This is an administrative change: a change in the coding of vaccination certificates with Johnson & Johnson's single-dose vaccine, named Janssen.
"Luxembourg has aligned itself with a recent European recommendation which recommends encoding a first dose of Janssen vaccine as 1/1 (first dose on an initial single-dose schedule), and then, if necessary, the booster vaccination with a second Janssen dose or an mRNA vaccine (a so-called mix&match schedule) with the code 2/1. It is important to understand that the certificate coded 2/1 is read in exactly the same way as the old 3/3 certificate by the CovidCheck application in Luxembourg and that the 2/1 dose is therefore currently considered as a booster dose.
This change has "led to a number of people being issued with new, corrected certificates,” the ministry said.
The rule is the same for travel within the European Union, which recognises the European digital Covid certificate. But some countries may have fallen behind in updating the encoding rules, which is why Luxembourg recommends keeping its old 3/3 certificate, which "remains valid".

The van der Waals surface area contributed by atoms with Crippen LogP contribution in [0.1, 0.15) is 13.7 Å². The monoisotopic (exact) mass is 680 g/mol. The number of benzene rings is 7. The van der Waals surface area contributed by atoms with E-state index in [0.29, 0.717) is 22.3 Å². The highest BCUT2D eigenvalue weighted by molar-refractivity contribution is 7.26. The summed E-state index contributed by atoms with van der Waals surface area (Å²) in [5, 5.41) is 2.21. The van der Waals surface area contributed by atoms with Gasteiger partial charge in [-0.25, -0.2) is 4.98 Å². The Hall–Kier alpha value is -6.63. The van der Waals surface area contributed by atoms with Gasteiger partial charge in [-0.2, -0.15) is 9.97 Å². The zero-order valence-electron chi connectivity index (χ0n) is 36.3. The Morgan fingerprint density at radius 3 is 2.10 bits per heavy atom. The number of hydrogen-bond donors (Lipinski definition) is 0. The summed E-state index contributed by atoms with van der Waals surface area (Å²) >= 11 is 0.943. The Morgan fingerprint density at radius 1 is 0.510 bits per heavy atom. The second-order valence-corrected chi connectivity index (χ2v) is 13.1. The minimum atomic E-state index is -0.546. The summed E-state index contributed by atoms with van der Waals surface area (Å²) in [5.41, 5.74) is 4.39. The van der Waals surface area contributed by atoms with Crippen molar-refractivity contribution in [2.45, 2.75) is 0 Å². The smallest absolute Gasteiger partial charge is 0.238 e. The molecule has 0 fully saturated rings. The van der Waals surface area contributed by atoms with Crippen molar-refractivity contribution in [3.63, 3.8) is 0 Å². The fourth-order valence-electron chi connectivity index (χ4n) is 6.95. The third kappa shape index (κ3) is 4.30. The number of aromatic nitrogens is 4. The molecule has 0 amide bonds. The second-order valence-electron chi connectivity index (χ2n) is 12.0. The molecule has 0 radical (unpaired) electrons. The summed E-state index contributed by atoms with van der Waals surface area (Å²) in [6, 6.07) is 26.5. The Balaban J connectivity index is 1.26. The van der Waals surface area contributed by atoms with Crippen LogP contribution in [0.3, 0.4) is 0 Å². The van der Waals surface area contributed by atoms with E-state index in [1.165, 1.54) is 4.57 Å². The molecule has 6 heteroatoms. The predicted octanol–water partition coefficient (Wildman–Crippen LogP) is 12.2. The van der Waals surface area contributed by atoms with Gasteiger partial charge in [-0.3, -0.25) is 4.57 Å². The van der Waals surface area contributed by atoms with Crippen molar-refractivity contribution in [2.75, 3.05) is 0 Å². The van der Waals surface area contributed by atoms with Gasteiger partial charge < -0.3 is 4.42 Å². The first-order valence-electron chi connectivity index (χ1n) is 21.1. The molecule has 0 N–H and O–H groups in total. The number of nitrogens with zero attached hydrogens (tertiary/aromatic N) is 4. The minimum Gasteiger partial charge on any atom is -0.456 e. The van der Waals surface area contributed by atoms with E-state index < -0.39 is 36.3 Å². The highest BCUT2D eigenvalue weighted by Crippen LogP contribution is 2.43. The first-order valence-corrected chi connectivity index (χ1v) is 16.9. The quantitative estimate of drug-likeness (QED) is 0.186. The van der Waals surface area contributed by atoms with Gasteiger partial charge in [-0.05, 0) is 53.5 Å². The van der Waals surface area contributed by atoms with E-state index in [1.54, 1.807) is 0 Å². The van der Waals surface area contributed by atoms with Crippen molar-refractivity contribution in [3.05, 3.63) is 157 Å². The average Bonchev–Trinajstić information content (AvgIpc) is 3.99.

Not to be confused with the new German rule
No big change then: two doses are still sufficient in Luxembourg and in most of the country with the Johnson & Johnson vaccine.
At least for the time being. Germany, on the other hand, has decided since 15 January to require a three-injection vaccination schedule for people who have received their dose of Janssen. The country "considers that the protection provided by a vaccination schedule based on an initial injection of Janssen vaccine, followed by a simple booster, is not equivalent to the protection provided by other three-injection booster vaccination schedules. Others may follow. "Other European countries, as well as Luxembourg through its Higher Council for Infectious Diseases, are conducting similar reflections," writes the Ministry of Health.
This story was first published in French on Paperjam. It has been translated and edited for Delano.